Using a next-generation sequencing strategy, we identified a novel KAL1 missense mutation (p.His568Gln) in a patient with combined pituitary hormone deficiency, right microphthalmia, right renal aplasia and severe developmental delay. Our findings will provide additional evidence that KAL1 mutations are associated with hypopituitarism, in addition to luteinizing hormone, and follicle-stimulating hormone deficiencies, and improve our understanding of the phenotypic features and developmental course associated with KAL1 mutations.
Kallmann syndrome (KS) is a genetically heterogeneous condition, defined by hypogonadotropic hypogonadism (HH) and anosmia/hyposmia. Several genes have been linked to KS pathogenesis, including FGFR1, FGF8, PROK2, PROKR2, CHD7 and KAL1.1–6 Increasing evidence shows that overlapping genotypes/phenotypes exist between KS, combined pituitary hormone deficiency (CPHD) and septo-optic dysplasia (SOD), a condition characterized by pituitary hormone deficiencies, optic nerve hypoplasia and midline defects, including agenesis of the septum pellucidum and/or corpus callosum. Mutations in FGFR1, FGF8 and PROKR2, the genes responsible KS, have been identified in a small number of CPHD/SOD, suggesting that the genetic overlap between KS, CPHD and SOD is significant.7–10 Unlike FGFR1, FGF8 and PROKR2, the contribution of KAL1, which is mutated in 5% of KS cases,11 to CPHD/SOD development has not been clearly established.
Here, we report a case of CPHD patient with extra-pituitary phenotypes, including right microphthalmia, right renal aplasia, mild hearing impairment in both ears and severe developmental delay. Using a next-generation sequencing strategy, we identified a novel missense mutation in KAL1 (p.His568Gln). Our findings provide additional evidence that KAL1 mutations are associated with hypopituitarism, in addition to luteinizing hormone (LH), and follicle-stimulating hormone (FSH) deficiencies, and will further our understanding of the phenotypic features, and developmental course associated with KAL1 mutations.
The propositus was a 13-year-old Japanese boy born at 40 weeks of gestation after an uncomplicated pregnancy and delivery. He had no family history of pituitary dysfunction. His parents were nonconsanguineous and phenotypically normal. The patient’s birth weight, length and head circumference were 2638 g (below the 3rd percentile), 46.0 cm (3rd–10th percentile) and 31.8 cm (3rd–10th percentile), respectively. A constellation of malformations was noticed, including right microphthalmia and small and uplifted earlobes with very-small external auditory canals. The testes were undescended, the scrotum small and the foreskin hypoplastic. Echography revealed right renal aplasia. An auditory brainstem response examination revealed mild hearing impairment in both ears. Owing to severe psychomotor retardation, he remains wheelchair-bound and nonverbal at 13 years of age.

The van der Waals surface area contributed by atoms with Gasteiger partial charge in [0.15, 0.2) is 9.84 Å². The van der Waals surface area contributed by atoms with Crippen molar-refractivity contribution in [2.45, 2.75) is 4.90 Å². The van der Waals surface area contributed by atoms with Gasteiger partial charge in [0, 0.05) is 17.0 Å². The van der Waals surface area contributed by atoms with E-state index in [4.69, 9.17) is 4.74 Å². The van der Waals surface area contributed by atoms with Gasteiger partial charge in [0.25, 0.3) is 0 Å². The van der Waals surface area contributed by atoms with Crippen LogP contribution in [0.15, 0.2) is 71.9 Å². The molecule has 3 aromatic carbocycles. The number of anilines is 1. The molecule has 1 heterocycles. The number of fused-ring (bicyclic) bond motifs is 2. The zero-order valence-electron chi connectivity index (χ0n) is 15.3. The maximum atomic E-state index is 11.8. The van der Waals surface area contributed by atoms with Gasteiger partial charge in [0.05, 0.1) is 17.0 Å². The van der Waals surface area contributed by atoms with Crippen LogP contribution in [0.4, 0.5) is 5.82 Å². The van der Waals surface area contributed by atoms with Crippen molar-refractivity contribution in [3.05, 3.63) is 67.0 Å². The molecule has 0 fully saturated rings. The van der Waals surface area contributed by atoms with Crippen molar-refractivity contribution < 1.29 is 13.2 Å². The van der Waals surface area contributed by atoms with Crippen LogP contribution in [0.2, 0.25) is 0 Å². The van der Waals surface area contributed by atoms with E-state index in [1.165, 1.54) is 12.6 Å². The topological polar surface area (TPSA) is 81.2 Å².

Frequent episodes of hypoglycemia were noted at the age of 3 months. He was diagnosed with central adrenal insufficiency based on low cortisol (2.2 μg/dl) and adrenocorticotropin (ACTH) (32 pg/ml) at a time of severe hypoglycemia (glucose 1.3 mmol/l). Further endocrine studies indicated that the patient also had central hypothyroidism on the basis of a low free T4 (0.50 ng/dl: Ref. 0.99–1.91) with an inadequately increased thyroid-stimulating hormone (TSH) level of 3.98 mU/l (Ref. 0.77–7.3), and growth hormone (GH) deficiency (Supplementary Table 1). The brain MRI exhibited anterior pituitary hypoplasia, visible but thin stalk, cerebellar hypoplasia and eutopic posterior pituitary. The olfactory bulb was difficult to identify. Replacement therapy with L-thyroxine, hydrocortisone and recombinant human GH was started at 3 months of age. At 13 years of age, he showed typical signs of hypogonadism, with small intrascrotal testes (1 ml), no pubic hair (Tanner stage 1) and a micropenis (stretched penile length 2.0 cm). Hormone assays revealed very-low plasma testosterone levels. The HH diagnosis was confirmed by LH-releasing hormone stimulating test (Supplementary Table 1).
After obtaining informed consent, and with the approval of the Institutional Review Board of Keio University School of Medicine, and the Institutional Review Board of Tokyo Metropolitan Children’s Medical Center, genomic DNA was extracted from peripheral blood leucocytes of the propositus. We sequenced 9 genes implicated in CPHD, including POU1F1, PROP1, LHX3, LHX4, HESX1, OTX2, SOX3, SOX2, GLI2, and 12 genes implicated in KS/HH, including CHD7, FGFR1, FGF8, GNRH1, GNRHR, KISS1, KISS1R, PROK2, PROKR2, TAC3, TACR3 and KAL1 using the MiSeq instrument (Illumina, San Diego, CA, USA) according to the SureSelect protocol (Agilent Technologies, Santa Clara, CA, USA). In brief, 3 μg of genomic DNA was used for the SureSelect capture methods. Exons of 122 genes known to be associated with congenital endocrine disorders (including 9 CPHD and 12 KS/HH-related genes) were identified in the University of California Santa Cruz table browser (http://genome.ucsc.edu/). In total, we targeted 1321 regions comprising 2 46 158 bp using SureSelect. DNA obtained from the SureSelect solution-based sequence capture was subjected to MiSeq sequencing. Base calling, read filtering and demultiplexing were performed with the standard Illumina processing pipeline. We used BWA 0.6.1 and SAMtools 0.1.18 for alignment and variant detection against the human reference genome (NCBI build 37; hg19) with the default settings. Local realignment, quality score recalibration and variant calling were performed by GATK 2.3-9 with the default settings. We used ANNOVAR for annotation of called variants. As for LHX3 and SOX3, we screened by PCR and direct sequencing.